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I can't specifically figure out the meaning of ordinary preposition, especially with "to".

When does verb + ing come after to?

And when to + bare infinitive?

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    To serves two functions in English. It is a preposition, and it also serves as a particle which marks an infinitive. Your English dictionary will tell you what ordinary means. The word has no special meaning in grammar. When you see a phrase like to eat, that is the infinitive of the verb eat. The word marks the infinitive: it identifies the infinitive and is part of it. Every other use of the word to is as a preposition. In to the lighthouse, let's go to the beach, I am addicted to watching TV, etc., the word to is a plain, ordinary preposition. – P. E. Dant Jun 23 '17 at 7:16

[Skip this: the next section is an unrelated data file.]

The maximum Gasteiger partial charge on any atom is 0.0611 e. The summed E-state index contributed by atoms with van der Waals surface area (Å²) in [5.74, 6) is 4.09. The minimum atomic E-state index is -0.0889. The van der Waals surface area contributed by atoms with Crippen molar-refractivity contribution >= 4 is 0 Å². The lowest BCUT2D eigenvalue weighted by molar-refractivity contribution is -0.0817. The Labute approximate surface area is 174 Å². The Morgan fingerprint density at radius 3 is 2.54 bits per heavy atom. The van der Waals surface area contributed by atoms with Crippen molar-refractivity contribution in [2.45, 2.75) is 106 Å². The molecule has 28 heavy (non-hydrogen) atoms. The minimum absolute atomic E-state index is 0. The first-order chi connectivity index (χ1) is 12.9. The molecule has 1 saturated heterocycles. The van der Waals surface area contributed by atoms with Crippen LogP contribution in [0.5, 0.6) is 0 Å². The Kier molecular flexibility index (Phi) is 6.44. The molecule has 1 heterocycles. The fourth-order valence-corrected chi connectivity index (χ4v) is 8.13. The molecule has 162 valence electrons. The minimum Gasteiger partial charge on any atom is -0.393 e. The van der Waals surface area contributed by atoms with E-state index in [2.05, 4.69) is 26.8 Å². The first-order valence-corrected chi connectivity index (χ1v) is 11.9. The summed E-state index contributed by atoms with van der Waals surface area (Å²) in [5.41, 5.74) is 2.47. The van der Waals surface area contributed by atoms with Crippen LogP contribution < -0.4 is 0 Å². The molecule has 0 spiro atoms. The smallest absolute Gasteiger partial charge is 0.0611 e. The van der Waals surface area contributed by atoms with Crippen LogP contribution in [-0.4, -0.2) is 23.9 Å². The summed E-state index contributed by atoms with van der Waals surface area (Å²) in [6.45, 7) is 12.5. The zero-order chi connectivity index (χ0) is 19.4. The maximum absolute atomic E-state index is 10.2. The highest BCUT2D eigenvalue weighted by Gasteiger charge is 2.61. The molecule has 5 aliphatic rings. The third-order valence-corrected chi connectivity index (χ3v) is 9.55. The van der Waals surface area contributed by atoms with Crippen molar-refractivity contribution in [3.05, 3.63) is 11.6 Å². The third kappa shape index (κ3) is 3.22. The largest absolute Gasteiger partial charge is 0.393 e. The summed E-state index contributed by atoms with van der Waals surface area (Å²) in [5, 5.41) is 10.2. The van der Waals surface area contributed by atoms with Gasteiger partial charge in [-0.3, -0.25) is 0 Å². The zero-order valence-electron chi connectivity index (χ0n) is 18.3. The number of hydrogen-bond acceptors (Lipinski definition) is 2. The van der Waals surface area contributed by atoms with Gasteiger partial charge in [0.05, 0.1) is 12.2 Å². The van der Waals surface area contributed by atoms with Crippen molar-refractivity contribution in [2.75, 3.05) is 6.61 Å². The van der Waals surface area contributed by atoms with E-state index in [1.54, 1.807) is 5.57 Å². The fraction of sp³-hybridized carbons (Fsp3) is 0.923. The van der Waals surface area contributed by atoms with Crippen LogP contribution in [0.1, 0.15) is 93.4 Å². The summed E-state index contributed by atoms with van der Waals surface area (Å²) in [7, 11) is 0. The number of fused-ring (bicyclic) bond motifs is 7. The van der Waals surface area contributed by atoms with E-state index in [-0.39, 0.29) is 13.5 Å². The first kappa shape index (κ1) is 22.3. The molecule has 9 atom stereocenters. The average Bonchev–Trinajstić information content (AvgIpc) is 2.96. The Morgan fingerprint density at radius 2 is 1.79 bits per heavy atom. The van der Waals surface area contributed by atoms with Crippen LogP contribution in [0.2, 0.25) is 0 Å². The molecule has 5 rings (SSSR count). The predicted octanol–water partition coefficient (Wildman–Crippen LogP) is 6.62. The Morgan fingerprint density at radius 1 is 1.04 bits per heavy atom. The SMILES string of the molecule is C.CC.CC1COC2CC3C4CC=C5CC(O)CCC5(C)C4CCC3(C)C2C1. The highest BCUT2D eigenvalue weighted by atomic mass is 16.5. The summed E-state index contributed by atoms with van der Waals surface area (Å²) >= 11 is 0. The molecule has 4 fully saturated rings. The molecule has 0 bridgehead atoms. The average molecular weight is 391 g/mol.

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Generally speaking, to can be either a preposition or an infinitive marker. Now if you want to learn how they are used in sentences you should learn the words more deeply. In fact, you should learn whether or not a verb or adjective is followed by a certain preposition or not.

Some verbs can be followed by to where to is a preposition:

  • She admitted to being strict with her children.
  • He confessed to stealing the jewelry.

to may be a part of a verb-group in two-word or three-word verbs:

  • The remark about an election inevitably gave rise to widespread speculation.

On the other hand, you have verbs or adjectives that can be followed by to+infinitive. Here to acts as infinitive marker.

  • He refused to accept our offer.

Extra Info:

Please note that there are certain sentences in which to acts as an adverb; I don't know much of them, but one is as below.

  • push the door to.

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